The rapid physical changes on the residential side streets off Browns Line and Lake Shore Blvd. are very similar however maintaining the commercial businesses on these main arteries remains a struggle. Some reasons for this include high rents, a low population density, unreliable transit and many people opting to drive to malls or big box stores rather than shop local. Recently Burrito Boyz and the Freshwood Grill (both have locations elsewhere in the city) opened their doors on Lake Shore Blvd., offering some casual food options for the south Etobicoke folks.
The Alderwood Centre was completed in 1999 and includes the new library, public school and child care centre built around the renovated pool. Other changes in Alderwood include the closing of Alderwood Collegiate (Father John Redmond used the site until the new school at Kipling and Lake Shore was built), closing Franklin Horner middle school (which has become a community centre) and using the old library building as a seniors centre.
Industry & Nature
Alderwood and Long Branch are separated by an area of light industry and some manufacturing. The city has planted trees, added crosswalk islands and a new public space on the south side of the Browns Line bridge facing Lake Shore Blvd. Both neighbourhoods have nature reserves close by: the Etobicoke Creek ravine and Valley Parks run along the western border and Marie Curtis Park and Lake Ontario are located to the south.
People and some things they do
The Waterfront Trail extends along Lake Promenade and bike lanes are painted on Lake Shore Blvd. encouraging residents and outsiders to ride or rollerblade through the neighbourhoods.
Other transitions of change
While condos are erected on the site of an old burger place, the legion has been a part of the Long Branch community since 1927. This mixing of old and new buildings is prevalent throughout Toronto and is slowly advancing into the outer suburbs. As manufacturing has been replaced by housing further east along the Lake Shore in New Toronto and a No Frills occupies the old Pittsburgh Paints space, it is difficult not to imagine a rezoning of the industrial lands.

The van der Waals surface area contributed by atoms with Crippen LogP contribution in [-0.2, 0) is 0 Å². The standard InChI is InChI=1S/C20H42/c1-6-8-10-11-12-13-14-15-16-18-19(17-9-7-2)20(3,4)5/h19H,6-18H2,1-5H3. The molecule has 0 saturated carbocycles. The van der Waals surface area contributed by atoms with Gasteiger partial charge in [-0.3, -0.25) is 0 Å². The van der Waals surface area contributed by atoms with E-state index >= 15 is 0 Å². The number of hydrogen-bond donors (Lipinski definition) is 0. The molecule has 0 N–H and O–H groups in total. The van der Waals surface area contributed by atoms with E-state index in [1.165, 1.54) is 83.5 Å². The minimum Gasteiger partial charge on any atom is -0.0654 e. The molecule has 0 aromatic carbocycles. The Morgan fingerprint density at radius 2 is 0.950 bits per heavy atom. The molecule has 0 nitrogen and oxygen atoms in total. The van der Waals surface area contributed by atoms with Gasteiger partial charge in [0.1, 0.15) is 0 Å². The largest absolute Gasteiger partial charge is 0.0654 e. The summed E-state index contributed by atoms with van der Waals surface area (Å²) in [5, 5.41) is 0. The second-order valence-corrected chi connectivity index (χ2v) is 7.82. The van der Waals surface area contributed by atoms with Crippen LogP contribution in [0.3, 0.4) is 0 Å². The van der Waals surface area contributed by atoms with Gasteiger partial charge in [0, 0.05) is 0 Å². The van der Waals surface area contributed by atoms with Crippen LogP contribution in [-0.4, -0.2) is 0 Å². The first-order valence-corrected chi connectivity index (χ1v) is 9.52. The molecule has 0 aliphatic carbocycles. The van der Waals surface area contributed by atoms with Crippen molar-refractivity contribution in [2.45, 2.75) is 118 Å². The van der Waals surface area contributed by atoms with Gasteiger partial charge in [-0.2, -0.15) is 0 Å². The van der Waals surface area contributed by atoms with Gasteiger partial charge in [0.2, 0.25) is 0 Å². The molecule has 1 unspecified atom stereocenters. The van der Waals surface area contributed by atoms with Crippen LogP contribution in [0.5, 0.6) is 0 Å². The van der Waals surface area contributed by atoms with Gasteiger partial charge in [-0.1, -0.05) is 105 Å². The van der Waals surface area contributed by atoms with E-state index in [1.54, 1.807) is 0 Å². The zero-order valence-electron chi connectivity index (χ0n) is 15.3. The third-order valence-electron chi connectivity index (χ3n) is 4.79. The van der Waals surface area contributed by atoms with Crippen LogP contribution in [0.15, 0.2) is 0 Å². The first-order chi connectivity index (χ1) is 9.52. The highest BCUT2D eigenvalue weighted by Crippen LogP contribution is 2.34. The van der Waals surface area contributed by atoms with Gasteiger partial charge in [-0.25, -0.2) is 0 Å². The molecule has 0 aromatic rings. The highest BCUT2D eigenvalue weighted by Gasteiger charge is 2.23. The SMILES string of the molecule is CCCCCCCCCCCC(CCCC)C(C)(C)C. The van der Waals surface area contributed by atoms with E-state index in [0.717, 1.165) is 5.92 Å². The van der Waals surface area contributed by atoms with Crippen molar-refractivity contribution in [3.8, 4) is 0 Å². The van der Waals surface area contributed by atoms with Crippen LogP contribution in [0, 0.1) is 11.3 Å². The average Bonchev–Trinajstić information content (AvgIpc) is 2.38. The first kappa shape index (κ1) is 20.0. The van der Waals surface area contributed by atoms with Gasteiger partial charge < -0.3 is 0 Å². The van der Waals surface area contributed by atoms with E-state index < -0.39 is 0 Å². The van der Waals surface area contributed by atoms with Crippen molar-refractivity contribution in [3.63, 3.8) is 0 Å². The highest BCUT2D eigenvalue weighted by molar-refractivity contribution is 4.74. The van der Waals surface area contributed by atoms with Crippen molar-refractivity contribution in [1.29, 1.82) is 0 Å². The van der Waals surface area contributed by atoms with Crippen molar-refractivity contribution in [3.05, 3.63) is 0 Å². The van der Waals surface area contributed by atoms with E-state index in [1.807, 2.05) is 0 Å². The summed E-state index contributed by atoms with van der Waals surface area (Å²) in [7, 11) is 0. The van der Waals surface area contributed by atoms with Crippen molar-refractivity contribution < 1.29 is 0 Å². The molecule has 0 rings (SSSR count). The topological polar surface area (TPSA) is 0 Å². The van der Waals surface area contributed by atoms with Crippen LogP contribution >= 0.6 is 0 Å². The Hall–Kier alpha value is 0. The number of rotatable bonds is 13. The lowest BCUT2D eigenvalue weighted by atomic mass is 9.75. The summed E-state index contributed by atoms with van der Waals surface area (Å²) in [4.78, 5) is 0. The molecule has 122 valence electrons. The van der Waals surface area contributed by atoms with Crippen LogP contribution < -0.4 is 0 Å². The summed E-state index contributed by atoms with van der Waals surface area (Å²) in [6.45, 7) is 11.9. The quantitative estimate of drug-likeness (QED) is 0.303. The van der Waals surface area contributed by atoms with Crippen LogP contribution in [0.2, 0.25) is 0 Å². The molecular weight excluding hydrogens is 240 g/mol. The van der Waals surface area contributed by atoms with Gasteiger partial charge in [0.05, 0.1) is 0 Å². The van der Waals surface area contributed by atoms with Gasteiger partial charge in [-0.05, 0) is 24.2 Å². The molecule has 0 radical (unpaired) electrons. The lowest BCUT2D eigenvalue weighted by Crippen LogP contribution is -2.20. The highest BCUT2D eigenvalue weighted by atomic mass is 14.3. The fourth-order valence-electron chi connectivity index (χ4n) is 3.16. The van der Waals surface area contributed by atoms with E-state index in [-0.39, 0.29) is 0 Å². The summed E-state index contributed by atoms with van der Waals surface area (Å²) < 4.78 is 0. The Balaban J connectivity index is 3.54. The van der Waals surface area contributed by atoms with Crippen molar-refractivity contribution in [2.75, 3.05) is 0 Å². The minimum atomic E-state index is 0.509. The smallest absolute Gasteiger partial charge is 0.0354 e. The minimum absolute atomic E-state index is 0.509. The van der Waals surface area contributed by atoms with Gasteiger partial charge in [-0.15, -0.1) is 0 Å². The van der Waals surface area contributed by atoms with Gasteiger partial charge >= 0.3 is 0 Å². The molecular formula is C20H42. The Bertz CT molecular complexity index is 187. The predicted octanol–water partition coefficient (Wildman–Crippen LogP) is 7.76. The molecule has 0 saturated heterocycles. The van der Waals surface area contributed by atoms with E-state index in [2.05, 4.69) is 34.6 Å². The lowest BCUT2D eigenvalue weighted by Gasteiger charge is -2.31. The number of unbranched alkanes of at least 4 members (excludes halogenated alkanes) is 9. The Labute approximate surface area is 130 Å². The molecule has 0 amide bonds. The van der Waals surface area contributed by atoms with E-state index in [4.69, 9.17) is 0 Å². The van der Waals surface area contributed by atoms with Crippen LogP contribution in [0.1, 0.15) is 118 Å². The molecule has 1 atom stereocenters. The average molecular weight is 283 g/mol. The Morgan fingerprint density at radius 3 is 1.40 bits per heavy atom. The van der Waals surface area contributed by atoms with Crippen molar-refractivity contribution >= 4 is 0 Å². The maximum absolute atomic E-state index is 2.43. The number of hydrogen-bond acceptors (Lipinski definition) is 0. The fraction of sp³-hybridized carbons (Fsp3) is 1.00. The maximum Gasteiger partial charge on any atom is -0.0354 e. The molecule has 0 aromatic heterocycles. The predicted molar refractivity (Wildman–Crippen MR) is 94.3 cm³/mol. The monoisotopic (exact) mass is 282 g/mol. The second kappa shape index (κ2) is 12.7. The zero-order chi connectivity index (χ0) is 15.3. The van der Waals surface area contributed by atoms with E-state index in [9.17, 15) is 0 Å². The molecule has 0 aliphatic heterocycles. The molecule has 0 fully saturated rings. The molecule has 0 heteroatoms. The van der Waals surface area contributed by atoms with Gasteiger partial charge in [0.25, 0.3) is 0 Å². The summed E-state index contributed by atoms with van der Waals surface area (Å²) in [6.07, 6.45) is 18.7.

Some residents I spoke to felt it was important to bring outsiders into the area as there isn’t enough capital to sustain a viable commercial strip along either Lake Shore Blvd. or Browns Line. Others question the fact that there is only one grocery store in the area and therefore a lack of competition or choice. Although Marie Curtis Park is enjoyed by many people some residents felt it was an underutilized public space. There is frustration around the TTC services available in this southwestern part of the city; there has been some discussion regarding the LRT along Lake Shore Blvd. however the street isn’t wide enough farther east and it would require the removal of a lot of commercial property to accommodate the necessary infrastructure. Providing an extension from Kipling station either west to Sherway Gardens or south to the Humber College site would be beneficial but highly unlikely.
Long Branch has a BIA and a few other groups such as the Lakeshore Planning Council and “Its our Lakeshore” that are involved in various issues concerning the area. Alderwood does not have a BIA and is currently forming a group called the South Alderwood Residents Association or SARA. These community associations are a vital component as southern Etobicoke continues to grow over the next couple of years.
Visual Identity Map for west Alderwood & west Long Branch
These digital images were taken on four trips to the area between May & June 2009. They illustrate what exists within the boundaries of the streets however they are not an exact representation of what that particular street looks like.
Click on map to see larger version.